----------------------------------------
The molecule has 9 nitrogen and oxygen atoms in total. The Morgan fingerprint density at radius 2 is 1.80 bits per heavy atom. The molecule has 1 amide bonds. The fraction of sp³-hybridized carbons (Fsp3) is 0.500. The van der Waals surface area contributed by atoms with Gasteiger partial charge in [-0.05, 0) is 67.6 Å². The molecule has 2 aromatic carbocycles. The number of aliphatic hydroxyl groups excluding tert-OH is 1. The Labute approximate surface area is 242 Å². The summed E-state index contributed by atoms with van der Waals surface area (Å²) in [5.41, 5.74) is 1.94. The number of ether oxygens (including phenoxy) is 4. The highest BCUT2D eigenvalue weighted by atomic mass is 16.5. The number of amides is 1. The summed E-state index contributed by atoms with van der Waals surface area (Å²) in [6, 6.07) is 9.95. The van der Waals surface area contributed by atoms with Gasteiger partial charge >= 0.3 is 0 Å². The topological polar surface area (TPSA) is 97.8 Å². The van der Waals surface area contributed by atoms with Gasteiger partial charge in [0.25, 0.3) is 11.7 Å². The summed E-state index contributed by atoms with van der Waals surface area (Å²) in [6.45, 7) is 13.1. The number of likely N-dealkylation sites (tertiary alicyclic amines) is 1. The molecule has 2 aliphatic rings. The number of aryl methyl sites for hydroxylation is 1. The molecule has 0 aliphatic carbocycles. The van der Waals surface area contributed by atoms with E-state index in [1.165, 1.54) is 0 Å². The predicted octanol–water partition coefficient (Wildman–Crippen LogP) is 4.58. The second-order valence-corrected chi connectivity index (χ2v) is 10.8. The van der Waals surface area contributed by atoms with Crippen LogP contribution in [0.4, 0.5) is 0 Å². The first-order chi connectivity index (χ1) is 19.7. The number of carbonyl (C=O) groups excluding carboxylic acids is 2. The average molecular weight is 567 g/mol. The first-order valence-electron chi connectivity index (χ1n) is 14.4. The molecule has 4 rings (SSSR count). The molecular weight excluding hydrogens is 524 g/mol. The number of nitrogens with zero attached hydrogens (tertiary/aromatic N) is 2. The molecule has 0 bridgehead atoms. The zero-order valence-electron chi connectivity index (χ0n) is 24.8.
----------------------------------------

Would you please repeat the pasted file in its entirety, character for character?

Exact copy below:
The molecule has 9 nitrogen and oxygen atoms in total. The Morgan fingerprint density at radius 2 is 1.80 bits per heavy atom. The molecule has 1 amide bonds. The fraction of sp³-hybridized carbons (Fsp3) is 0.500. The van der Waals surface area contributed by atoms with Gasteiger partial charge in [-0.05, 0) is 67.6 Å². The molecule has 2 aromatic carbocycles. The number of aliphatic hydroxyl groups excluding tert-OH is 1. The Labute approximate surface area is 242 Å². The summed E-state index contributed by atoms with van der Waals surface area (Å²) in [5.41, 5.74) is 1.94. The number of ether oxygens (including phenoxy) is 4. The highest BCUT2D eigenvalue weighted by atomic mass is 16.5. The number of amides is 1. The summed E-state index contributed by atoms with van der Waals surface area (Å²) in [6, 6.07) is 9.95. The van der Waals surface area contributed by atoms with Gasteiger partial charge >= 0.3 is 0 Å². The topological polar surface area (TPSA) is 97.8 Å². The van der Waals surface area contributed by atoms with Gasteiger partial charge in [0.25, 0.3) is 11.7 Å². The summed E-state index contributed by atoms with van der Waals surface area (Å²) in [6.45, 7) is 13.1. The number of likely N-dealkylation sites (tertiary alicyclic amines) is 1. The molecule has 2 aliphatic rings. The number of aryl methyl sites for hydroxylation is 1. The molecule has 0 aliphatic carbocycles. The van der Waals surface area contributed by atoms with E-state index in [1.165, 1.54) is 0 Å². The predicted octanol–water partition coefficient (Wildman–Crippen LogP) is 4.58. The second-order valence-corrected chi connectivity index (χ2v) is 10.8. The van der Waals surface area contributed by atoms with Crippen LogP contribution in [0.4, 0.5) is 0 Å². The first-order chi connectivity index (χ1) is 19.7. The number of carbonyl (C=O) groups excluding carboxylic acids is 2. The average molecular weight is 567 g/mol. The first-order valence-electron chi connectivity index (χ1n) is 14.4. The molecule has 4 rings (SSSR count). The molecular weight excluding hydrogens is 524 g/mol. The number of nitrogens with zero attached hydrogens (tertiary/aromatic N) is 2. The molecule has 0 bridgehead atoms. The zero-order valence-electron chi connectivity index (χ0n) is 24.8.